Performance Technic Tip: Your bike must change its fluids every year, regardless of the mileage
Performance Technic is the new technical facility in Kyalami, run by the same team behind the phenomenally successful Fire It Up and Bike Buyers. Every Tuesday they will be providing some technical know-how that could make your biking life a better and easier one. Today, we explain why your motorcycle’s fluids need to be changed every year, regardless of the mileage.
Mechanics know this phenomenon well – someone has a bike, and whether it is down to injury, preferences or the spouse, doesn’t ride it for two years and the poor thing sits in the garage collected an impressive layer of dust. Two years after the initial park, healing, taste and rebellion occur and it is dusted down, the battery is charged and the motor is started.
This, of course, is a massive mistake. The bike has done no mileage since it was parked, the fluids are all at the correct level, and yet there is massive damage unknowingly taking place.
That oil is now useless, even though it has seen no action. The shelf-life for a sealed bottle of oil is five years. Once the bottle is opened, it’s one year. The reason for this is the complex nature of motorcycle oil – unlike its lazy car brethren, motorcycle oil has to work as a lubricant, coolant and cleaner for the motor, the clutch and the gearbox, meaning the way it is refined or synthesised is unique, and it will start breaking down over time.
More so, when sitting in a motor, it absorbs tiny bits of moisture from the humidity in the air and condensation on the cold, still metal parts. As an engineer from an oil firm once said: “after two years, you may as well lubricate your motor with water”.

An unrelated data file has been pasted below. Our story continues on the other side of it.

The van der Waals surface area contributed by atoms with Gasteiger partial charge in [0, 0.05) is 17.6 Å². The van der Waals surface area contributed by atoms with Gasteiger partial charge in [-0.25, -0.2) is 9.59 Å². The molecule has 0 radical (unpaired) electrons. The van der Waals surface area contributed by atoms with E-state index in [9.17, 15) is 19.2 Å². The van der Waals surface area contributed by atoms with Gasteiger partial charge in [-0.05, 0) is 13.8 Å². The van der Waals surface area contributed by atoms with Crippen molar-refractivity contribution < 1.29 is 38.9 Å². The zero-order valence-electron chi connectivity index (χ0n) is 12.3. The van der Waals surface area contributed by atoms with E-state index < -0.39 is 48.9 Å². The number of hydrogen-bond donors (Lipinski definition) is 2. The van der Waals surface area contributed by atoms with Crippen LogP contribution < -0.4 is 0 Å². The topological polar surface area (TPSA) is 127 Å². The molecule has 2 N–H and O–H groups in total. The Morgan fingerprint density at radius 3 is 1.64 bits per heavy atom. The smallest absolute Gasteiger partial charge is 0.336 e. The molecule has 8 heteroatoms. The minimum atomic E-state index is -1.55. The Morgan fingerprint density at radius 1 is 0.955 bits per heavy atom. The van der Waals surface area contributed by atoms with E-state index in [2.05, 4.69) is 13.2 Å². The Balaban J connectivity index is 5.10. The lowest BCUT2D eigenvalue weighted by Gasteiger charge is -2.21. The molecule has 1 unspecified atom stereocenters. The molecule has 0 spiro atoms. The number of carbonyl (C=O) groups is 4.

The brake fluid is in a similarly knackered state. This substance is designed to withstand pressure over a range of temperatures, and it does this very well. The downside is that it is hygroscopic meaning it absorbs water, and this is not good, both because water is terrible at withstanding pressure especially at high temperatures, and it causes untold damage to the ABS pump.
Then we get to the coolant, a substance designed to easily absorb heat while lubricating the radiator pump and avoiding corrosion within the radiator. During its life, it experiences an array of heat cycles, and with each heat cycle, it loses a little bit if its ability to absorb heat. As this happens, the motorcycle will start running hotter and hotter, and with that, it loses power.
Most motorcycles run best when the temperature gauge is between 70 and 80 degrees, and yet we regularly see motorcycles running at above 100 degrees and spend much of their life with the fan on. The Performance Technic dyno has seen a markable improvement in power output solely by changing the coolant.
While motorcycles have a prescribed service schedule based on mileage, it is recommended that a motorcycle has at least a change in fluids every year, regardless of the mileage. If your bike has been standing for more than a year, before you start it, load it up and take it to a local workshop. It could save massive damage.
Also, use the fluids that are recommended for your motorcycle by the manufacturer, and don’t be tempted to use the goods meant for racing. The manufacturers know what they are doing. They know what is best for the road and for the track.
Performance Technic Contacts:
Tel: 010 880 2849